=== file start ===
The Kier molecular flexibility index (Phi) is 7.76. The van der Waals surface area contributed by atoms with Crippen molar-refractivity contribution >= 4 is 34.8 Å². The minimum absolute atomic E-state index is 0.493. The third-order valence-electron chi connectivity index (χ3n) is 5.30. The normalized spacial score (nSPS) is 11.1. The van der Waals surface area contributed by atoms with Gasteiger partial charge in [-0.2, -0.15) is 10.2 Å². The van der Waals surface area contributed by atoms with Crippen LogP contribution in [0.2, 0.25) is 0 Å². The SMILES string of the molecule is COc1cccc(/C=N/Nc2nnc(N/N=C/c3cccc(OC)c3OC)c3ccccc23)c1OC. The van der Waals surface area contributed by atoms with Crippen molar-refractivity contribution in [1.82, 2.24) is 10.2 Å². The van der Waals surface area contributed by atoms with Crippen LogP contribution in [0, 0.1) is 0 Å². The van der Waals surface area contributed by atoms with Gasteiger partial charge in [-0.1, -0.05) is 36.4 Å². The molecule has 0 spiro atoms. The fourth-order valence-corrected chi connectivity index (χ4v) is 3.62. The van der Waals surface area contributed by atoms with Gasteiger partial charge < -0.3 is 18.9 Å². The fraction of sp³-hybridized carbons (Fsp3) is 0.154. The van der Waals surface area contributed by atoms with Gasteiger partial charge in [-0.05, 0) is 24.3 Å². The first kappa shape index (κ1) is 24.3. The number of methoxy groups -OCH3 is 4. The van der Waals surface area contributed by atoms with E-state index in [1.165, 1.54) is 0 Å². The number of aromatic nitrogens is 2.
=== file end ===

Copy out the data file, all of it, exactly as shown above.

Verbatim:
The Kier molecular flexibility index (Phi) is 7.76. The van der Waals surface area contributed by atoms with Crippen molar-refractivity contribution >= 4 is 34.8 Å². The minimum absolute atomic E-state index is 0.493. The third-order valence-electron chi connectivity index (χ3n) is 5.30. The normalized spacial score (nSPS) is 11.1. The van der Waals surface area contributed by atoms with Gasteiger partial charge in [-0.2, -0.15) is 10.2 Å². The van der Waals surface area contributed by atoms with Crippen LogP contribution in [0.2, 0.25) is 0 Å². The SMILES string of the molecule is COc1cccc(/C=N/Nc2nnc(N/N=C/c3cccc(OC)c3OC)c3ccccc23)c1OC. The van der Waals surface area contributed by atoms with Crippen molar-refractivity contribution in [1.82, 2.24) is 10.2 Å². The van der Waals surface area contributed by atoms with Crippen LogP contribution in [0, 0.1) is 0 Å². The van der Waals surface area contributed by atoms with Gasteiger partial charge in [-0.1, -0.05) is 36.4 Å². The molecule has 0 spiro atoms. The fourth-order valence-corrected chi connectivity index (χ4v) is 3.62. The van der Waals surface area contributed by atoms with Gasteiger partial charge < -0.3 is 18.9 Å². The fraction of sp³-hybridized carbons (Fsp3) is 0.154. The van der Waals surface area contributed by atoms with Gasteiger partial charge in [-0.05, 0) is 24.3 Å². The first kappa shape index (κ1) is 24.3. The number of methoxy groups -OCH3 is 4. The van der Waals surface area contributed by atoms with E-state index in [1.165, 1.54) is 0 Å². The number of aromatic nitrogens is 2.